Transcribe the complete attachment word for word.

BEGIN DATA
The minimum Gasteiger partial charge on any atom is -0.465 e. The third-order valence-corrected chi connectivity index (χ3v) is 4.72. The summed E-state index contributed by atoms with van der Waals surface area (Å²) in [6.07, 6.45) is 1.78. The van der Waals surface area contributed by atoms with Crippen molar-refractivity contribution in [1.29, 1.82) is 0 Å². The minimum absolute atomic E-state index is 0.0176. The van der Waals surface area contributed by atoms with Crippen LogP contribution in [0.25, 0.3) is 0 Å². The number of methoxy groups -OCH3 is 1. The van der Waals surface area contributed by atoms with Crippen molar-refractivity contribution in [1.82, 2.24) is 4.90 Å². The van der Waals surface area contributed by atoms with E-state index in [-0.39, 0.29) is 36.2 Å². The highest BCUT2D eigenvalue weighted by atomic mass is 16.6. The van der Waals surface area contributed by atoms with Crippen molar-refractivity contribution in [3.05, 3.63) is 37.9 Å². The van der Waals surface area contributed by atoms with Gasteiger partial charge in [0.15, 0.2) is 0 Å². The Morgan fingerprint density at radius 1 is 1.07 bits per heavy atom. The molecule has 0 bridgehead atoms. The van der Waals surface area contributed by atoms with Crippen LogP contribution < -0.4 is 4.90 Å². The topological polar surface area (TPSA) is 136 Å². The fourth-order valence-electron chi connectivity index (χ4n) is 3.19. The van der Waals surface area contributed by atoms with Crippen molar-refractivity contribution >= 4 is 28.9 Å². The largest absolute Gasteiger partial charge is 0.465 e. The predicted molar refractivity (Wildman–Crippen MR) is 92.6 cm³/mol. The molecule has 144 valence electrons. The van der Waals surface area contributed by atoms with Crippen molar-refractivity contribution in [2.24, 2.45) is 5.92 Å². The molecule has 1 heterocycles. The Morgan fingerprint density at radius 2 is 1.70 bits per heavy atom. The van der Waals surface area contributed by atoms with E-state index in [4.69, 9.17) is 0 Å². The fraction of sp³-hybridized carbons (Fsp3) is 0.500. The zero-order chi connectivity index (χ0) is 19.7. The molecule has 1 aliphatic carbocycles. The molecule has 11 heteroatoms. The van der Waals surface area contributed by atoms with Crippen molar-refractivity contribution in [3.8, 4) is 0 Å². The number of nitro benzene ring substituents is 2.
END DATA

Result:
The minimum Gasteiger partial charge on any atom is -0.465 e. The third-order valence-corrected chi connectivity index (χ3v) is 4.72. The summed E-state index contributed by atoms with van der Waals surface area (Å²) in [6.07, 6.45) is 1.78. The van der Waals surface area contributed by atoms with Crippen molar-refractivity contribution in [1.29, 1.82) is 0 Å². The minimum absolute atomic E-state index is 0.0176. The van der Waals surface area contributed by atoms with Crippen LogP contribution in [0.25, 0.3) is 0 Å². The number of methoxy groups -OCH3 is 1. The van der Waals surface area contributed by atoms with Crippen molar-refractivity contribution in [1.82, 2.24) is 4.90 Å². The van der Waals surface area contributed by atoms with E-state index in [-0.39, 0.29) is 36.2 Å². The highest BCUT2D eigenvalue weighted by atomic mass is 16.6. The van der Waals surface area contributed by atoms with Crippen molar-refractivity contribution in [3.05, 3.63) is 37.9 Å². The van der Waals surface area contributed by atoms with Gasteiger partial charge in [0.15, 0.2) is 0 Å². The Morgan fingerprint density at radius 1 is 1.07 bits per heavy atom. The molecule has 0 bridgehead atoms. The van der Waals surface area contributed by atoms with Crippen LogP contribution < -0.4 is 4.90 Å². The topological polar surface area (TPSA) is 136 Å². The fourth-order valence-electron chi connectivity index (χ4n) is 3.19. The van der Waals surface area contributed by atoms with Crippen molar-refractivity contribution >= 4 is 28.9 Å². The largest absolute Gasteiger partial charge is 0.465 e. The predicted molar refractivity (Wildman–Crippen MR) is 92.6 cm³/mol. The molecule has 144 valence electrons. The van der Waals surface area contributed by atoms with Crippen molar-refractivity contribution in [2.24, 2.45) is 5.92 Å². The molecule has 1 heterocycles. The Morgan fingerprint density at radius 2 is 1.70 bits per heavy atom. The van der Waals surface area contributed by atoms with E-state index in [4.69, 9.17) is 0 Å². The fraction of sp³-hybridized carbons (Fsp3) is 0.500. The zero-order chi connectivity index (χ0) is 19.7. The molecule has 1 aliphatic carbocycles. The molecule has 11 heteroatoms. The van der Waals surface area contributed by atoms with Crippen molar-refractivity contribution in [3.8, 4) is 0 Å². The number of nitro benzene ring substituents is 2.